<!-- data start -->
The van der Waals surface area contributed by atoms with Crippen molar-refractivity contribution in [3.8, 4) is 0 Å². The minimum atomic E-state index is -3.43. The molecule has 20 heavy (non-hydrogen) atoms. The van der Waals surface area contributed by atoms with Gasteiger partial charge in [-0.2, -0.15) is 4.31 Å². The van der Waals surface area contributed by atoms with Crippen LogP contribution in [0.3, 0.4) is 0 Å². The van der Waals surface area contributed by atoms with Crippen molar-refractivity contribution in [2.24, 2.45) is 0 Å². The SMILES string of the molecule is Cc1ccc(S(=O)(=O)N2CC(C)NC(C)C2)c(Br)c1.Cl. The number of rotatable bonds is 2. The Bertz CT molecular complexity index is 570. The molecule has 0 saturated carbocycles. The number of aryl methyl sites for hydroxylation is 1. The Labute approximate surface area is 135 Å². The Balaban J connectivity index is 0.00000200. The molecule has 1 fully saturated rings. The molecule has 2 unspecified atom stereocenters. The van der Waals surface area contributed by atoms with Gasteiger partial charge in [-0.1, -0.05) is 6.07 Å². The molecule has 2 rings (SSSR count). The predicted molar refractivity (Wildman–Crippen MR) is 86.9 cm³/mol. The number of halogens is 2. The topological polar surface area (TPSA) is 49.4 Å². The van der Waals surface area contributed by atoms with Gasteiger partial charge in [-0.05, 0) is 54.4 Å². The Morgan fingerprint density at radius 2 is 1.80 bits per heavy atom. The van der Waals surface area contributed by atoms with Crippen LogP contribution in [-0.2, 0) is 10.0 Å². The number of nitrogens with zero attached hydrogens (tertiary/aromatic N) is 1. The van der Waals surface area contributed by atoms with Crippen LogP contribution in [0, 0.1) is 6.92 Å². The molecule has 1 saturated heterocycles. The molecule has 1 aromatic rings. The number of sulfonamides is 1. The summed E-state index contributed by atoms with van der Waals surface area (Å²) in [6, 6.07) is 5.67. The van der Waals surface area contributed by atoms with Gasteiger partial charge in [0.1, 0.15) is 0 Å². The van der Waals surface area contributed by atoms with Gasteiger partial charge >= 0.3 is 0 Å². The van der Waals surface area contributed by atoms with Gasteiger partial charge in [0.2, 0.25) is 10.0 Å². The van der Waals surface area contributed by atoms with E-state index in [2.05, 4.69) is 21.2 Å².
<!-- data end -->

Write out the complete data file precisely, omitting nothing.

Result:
The van der Waals surface area contributed by atoms with Crippen molar-refractivity contribution in [3.8, 4) is 0 Å². The minimum atomic E-state index is -3.43. The molecule has 20 heavy (non-hydrogen) atoms. The van der Waals surface area contributed by atoms with Gasteiger partial charge in [-0.2, -0.15) is 4.31 Å². The van der Waals surface area contributed by atoms with Crippen LogP contribution in [0.3, 0.4) is 0 Å². The van der Waals surface area contributed by atoms with Crippen molar-refractivity contribution in [2.24, 2.45) is 0 Å². The SMILES string of the molecule is Cc1ccc(S(=O)(=O)N2CC(C)NC(C)C2)c(Br)c1.Cl. The number of rotatable bonds is 2. The Bertz CT molecular complexity index is 570. The molecule has 0 saturated carbocycles. The number of aryl methyl sites for hydroxylation is 1. The Labute approximate surface area is 135 Å². The Balaban J connectivity index is 0.00000200. The molecule has 1 fully saturated rings. The molecule has 2 unspecified atom stereocenters. The van der Waals surface area contributed by atoms with Gasteiger partial charge in [-0.1, -0.05) is 6.07 Å². The molecule has 2 rings (SSSR count). The predicted molar refractivity (Wildman–Crippen MR) is 86.9 cm³/mol. The number of halogens is 2. The topological polar surface area (TPSA) is 49.4 Å². The van der Waals surface area contributed by atoms with Gasteiger partial charge in [-0.05, 0) is 54.4 Å². The Morgan fingerprint density at radius 2 is 1.80 bits per heavy atom. The van der Waals surface area contributed by atoms with Crippen LogP contribution in [-0.2, 0) is 10.0 Å². The number of nitrogens with zero attached hydrogens (tertiary/aromatic N) is 1. The van der Waals surface area contributed by atoms with Crippen LogP contribution in [0, 0.1) is 6.92 Å². The molecule has 1 saturated heterocycles. The molecule has 1 aromatic rings. The number of sulfonamides is 1. The summed E-state index contributed by atoms with van der Waals surface area (Å²) in [6, 6.07) is 5.67. The van der Waals surface area contributed by atoms with Gasteiger partial charge in [0.1, 0.15) is 0 Å². The van der Waals surface area contributed by atoms with Gasteiger partial charge >= 0.3 is 0 Å². The van der Waals surface area contributed by atoms with Gasteiger partial charge in [0.2, 0.25) is 10.0 Å². The van der Waals surface area contributed by atoms with E-state index in [2.05, 4.69) is 21.2 Å².